Parental-involvement laws have been enacted in a number of states in recent years. As one of the first pieces of pro-life legislation to both withstand constitutional scrutiny and enjoy widespread popular approval, they have long since been a legislative priority for pro-lifers. During the 1990s, Republican gains in many state legislatures facilitated the passage of these laws and currently 37 states have some form of parental-involvement legislation on the books. Furthermore, a growing body of social-science evidence is showing that these laws are effective. Better yet, the Senate is about to consider legislation that would strengthen these laws by making it more difficult for minors to obtain abortions outside their own state.
Indeed, because of their popularity, parental-involvement laws have always posed problems for supporters of abortion rights. Unable to defeat parental-involvement laws either in legislatures or in the court of public opinion, their current strategy appears to be to marginalize them by questioning their effectiveness. In their recent report on abortion, the Alan Guttmacher Institute marginalizes legislation and gives contraception much of the credit for the 1990s abortion decline. The New York Times
was even more blunt. After a brief analysis of abortion trends in six states that recently passed parental-involvement laws, the Times
claimed in a March 6,
2006, article that parental-involvement laws have done little to reduce the incidence of abortion among teens.
However, the Times analysis was in many respects cursory and superficial. For starters, the Times reporters only consider data for two years per state — the year before the parental-involvement law was passed and the most recent year data was available. Two data points is generally insufficient if one wants to cite findings with any degree of statistical confidence. Furthermore, the Times reporters do not weight the data, allowing small fluctuations in small states like Idaho and South Dakota to have a disproportionate impact on their overall findings. Finally, their most glaring error was their consideration of data from Arizona, a state that changed its abortion reporting requirements after its parental-involvement law was passed in 2003.
Furthermore, my recently released Heritage Foundation study (July 18, 2006) which provides a more comprehensive analysis of abortion trends in these 6 states provides solid evidence that these parental-involvement laws were effective. This study overcomes many of the shortcomings in the original Times analysis. First, considerably more state data is analyzed. Additionally, high population states are given more weight than low population states. Finally, data from Arizona is excluded due to changes in the state reporting mechanism.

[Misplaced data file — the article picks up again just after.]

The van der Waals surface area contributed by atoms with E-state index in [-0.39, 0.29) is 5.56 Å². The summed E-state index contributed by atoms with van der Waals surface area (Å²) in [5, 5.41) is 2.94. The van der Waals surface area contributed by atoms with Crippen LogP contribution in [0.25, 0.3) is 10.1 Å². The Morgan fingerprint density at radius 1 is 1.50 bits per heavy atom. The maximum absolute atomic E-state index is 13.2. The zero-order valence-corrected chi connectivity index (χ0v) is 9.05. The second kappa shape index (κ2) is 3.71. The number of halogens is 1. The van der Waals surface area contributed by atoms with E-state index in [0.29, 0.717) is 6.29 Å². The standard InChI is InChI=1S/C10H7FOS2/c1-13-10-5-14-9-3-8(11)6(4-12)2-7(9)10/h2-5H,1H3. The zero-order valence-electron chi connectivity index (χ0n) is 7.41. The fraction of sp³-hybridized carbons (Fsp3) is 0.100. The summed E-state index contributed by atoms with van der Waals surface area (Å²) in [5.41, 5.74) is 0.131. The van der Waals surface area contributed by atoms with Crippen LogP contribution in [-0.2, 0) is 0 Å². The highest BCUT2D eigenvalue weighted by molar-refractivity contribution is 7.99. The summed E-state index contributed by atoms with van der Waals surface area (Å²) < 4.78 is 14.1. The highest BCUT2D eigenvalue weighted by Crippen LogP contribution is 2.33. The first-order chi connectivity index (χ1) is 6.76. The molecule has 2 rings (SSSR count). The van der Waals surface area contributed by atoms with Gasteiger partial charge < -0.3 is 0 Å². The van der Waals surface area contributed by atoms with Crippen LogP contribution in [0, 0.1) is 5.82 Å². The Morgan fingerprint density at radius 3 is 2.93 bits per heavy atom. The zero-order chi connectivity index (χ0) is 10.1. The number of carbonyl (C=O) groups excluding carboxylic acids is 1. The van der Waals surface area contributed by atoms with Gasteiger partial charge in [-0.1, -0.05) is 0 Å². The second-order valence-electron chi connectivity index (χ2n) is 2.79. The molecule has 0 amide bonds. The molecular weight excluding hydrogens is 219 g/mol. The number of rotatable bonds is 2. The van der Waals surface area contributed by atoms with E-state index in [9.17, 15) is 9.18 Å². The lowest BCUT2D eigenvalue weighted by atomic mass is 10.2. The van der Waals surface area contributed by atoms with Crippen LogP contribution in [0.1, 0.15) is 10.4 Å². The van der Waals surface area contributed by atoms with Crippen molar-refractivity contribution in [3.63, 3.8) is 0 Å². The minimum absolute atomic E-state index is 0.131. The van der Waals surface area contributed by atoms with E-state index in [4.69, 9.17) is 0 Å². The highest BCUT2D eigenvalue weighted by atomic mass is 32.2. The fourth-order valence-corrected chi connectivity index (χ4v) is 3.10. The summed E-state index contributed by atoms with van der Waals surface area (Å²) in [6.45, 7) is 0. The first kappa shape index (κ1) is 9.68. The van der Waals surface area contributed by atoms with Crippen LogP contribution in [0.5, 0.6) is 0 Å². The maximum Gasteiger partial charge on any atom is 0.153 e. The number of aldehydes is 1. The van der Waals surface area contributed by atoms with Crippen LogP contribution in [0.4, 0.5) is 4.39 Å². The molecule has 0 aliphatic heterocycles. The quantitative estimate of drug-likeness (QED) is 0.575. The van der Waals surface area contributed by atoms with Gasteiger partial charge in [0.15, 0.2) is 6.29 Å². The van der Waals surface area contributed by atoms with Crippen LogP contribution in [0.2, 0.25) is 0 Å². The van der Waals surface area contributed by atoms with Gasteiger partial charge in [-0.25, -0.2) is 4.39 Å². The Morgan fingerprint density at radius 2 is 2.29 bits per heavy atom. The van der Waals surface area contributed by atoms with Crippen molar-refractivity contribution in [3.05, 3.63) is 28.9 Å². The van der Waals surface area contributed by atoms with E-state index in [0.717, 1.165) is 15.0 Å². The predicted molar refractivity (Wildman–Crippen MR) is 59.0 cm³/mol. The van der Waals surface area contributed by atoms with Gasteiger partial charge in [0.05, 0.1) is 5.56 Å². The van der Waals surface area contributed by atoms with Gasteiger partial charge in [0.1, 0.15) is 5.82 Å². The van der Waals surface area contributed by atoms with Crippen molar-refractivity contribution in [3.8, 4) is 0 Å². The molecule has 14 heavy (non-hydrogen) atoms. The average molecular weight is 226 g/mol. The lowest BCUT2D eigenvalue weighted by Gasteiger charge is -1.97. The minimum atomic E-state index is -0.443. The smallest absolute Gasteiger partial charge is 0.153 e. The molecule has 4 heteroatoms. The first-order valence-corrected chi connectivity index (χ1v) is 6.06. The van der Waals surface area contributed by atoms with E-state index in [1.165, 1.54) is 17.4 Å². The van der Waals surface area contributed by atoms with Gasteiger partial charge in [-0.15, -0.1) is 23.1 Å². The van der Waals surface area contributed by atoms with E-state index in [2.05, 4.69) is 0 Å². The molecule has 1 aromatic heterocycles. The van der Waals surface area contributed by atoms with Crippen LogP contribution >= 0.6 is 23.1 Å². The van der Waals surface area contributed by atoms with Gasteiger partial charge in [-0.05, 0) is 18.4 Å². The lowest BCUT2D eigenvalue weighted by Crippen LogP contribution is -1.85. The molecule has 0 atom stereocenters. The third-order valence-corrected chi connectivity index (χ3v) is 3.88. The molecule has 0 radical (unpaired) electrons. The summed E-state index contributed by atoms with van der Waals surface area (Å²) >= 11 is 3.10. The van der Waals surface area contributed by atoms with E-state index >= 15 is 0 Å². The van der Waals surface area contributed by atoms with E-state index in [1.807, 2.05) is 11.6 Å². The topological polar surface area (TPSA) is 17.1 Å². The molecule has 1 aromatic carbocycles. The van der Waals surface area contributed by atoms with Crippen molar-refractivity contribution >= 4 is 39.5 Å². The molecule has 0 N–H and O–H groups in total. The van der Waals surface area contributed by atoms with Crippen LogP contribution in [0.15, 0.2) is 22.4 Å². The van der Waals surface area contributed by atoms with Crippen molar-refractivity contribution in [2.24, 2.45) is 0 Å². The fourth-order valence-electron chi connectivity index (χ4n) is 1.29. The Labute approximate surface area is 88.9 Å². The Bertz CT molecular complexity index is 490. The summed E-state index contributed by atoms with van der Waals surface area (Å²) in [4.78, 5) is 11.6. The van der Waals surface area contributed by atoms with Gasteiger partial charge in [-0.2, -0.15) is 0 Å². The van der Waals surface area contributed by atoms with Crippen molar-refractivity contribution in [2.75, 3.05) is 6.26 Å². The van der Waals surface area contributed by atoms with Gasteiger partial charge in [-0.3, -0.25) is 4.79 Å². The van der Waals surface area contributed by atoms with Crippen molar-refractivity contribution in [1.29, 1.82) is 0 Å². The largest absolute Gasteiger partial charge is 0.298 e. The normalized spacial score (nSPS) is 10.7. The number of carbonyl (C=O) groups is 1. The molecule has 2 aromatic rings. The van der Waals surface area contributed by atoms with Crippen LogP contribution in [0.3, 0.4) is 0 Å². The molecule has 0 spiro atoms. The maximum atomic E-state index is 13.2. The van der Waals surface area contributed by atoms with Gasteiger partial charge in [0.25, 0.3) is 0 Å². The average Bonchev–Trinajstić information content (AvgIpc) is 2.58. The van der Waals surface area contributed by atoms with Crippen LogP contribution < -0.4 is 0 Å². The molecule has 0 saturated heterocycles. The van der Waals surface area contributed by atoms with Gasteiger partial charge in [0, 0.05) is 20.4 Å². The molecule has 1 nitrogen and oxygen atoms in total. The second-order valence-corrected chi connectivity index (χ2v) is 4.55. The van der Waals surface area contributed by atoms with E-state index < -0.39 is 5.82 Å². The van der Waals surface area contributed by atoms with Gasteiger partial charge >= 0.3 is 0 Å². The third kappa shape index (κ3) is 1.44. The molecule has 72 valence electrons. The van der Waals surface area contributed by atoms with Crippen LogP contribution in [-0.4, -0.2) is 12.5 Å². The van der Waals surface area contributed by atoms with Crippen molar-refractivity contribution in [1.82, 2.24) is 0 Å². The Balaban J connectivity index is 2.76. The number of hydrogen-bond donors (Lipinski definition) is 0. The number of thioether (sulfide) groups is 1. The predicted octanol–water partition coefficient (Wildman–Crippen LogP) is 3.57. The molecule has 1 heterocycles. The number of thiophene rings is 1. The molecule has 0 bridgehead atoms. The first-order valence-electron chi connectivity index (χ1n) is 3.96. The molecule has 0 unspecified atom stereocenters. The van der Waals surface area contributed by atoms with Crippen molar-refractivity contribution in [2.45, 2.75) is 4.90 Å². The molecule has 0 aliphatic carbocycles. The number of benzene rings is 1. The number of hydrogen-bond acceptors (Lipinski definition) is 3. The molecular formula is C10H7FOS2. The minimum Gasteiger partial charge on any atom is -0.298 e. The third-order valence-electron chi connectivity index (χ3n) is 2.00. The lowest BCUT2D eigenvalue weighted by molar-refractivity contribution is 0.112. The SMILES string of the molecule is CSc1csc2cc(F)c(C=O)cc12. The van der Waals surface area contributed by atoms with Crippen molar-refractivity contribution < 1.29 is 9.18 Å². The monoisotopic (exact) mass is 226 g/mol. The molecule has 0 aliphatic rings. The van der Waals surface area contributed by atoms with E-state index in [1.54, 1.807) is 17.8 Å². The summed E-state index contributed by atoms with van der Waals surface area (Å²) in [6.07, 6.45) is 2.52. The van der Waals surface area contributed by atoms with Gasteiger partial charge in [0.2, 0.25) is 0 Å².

In the five remaining states, the evidence clearly shows that parental-involvement laws are effective. The incidence of abortion among minors fell relative to the incidence of abortion among non-minors, indicating that parental-involvement laws had an impact. Also, on average, minor abortions fell faster in states that passed parental-involvement laws than in states that did not. Furthermore, reductions were evident in both the teen abortion rate (abortions per capita) and the teen abortion ratio (abortions per births).
This analysis adds to the body of social-science evidence that suggests that parental-involvement laws are effective at reducing the incidence of abortion. Indeed, comprehensive studies which have appeared in journals as diverse as Journal of Policy Analysis and Management, The Journal of Human Resources, and Contemporary Economic Policy have found evidence that parental-involvement laws are correlated with reductions in teen abortion rates. Finally, a recent study of Texas’ recently passed parental-involvement law which appeared in The New England Journal of Medicine found that it had led to reductions in teen abortions in Texas.
Now, in fairness there exists no scholarly consensus as to the extent to which parental-involvement laws result in overall reductions in the incidence of abortion. This is because it is possible for teens to cross state lines and have abortions in states where the laws are more permissive. Scholars have arrived at different conclusions about the extent to which declines within state boundaries have been off set by out of state increases.
However, pending legislation in the U.S. Senate may make all existing parental-involvement laws considerably more effective. This week the Senate is scheduled to vote on the Child Custody Prevention Act which would make it a crime for a minor to be transported across state lines for the purpose of obtaining an abortion by anyone who is not the child’s legal guardian. Such legislation would doubtless make it more difficult for minors to seek abortions outside their own state. It would also give greater protections to young minors who would typically encounter more difficulty crossing state lines on their own. This bill would go a long way in solidifying the pro-life gains that were made in the states during the 1990s.
Overall, during the last 15 years, the pro-life movement has won some of its most impressive victories at the state level. However, in almost every case, these state-level victories have been made possible by political action at the federal level. Federal legislation banning partial-birth abortions alerted many to this gruesome procedure and shifted public opinion in a more pro-life direction. Similarly, court appointments by pro-life presidents have given many state-level laws constitutional protection. The upcoming vote the Child Custody Prevention Act, will give the Senate yet another opportunity to help states protect the unborn and build a culture of life.
— Michael J. New, is an assistant professor of political science at the University of Alabama and a visiting health-policy fellow at the Heritage Foundation.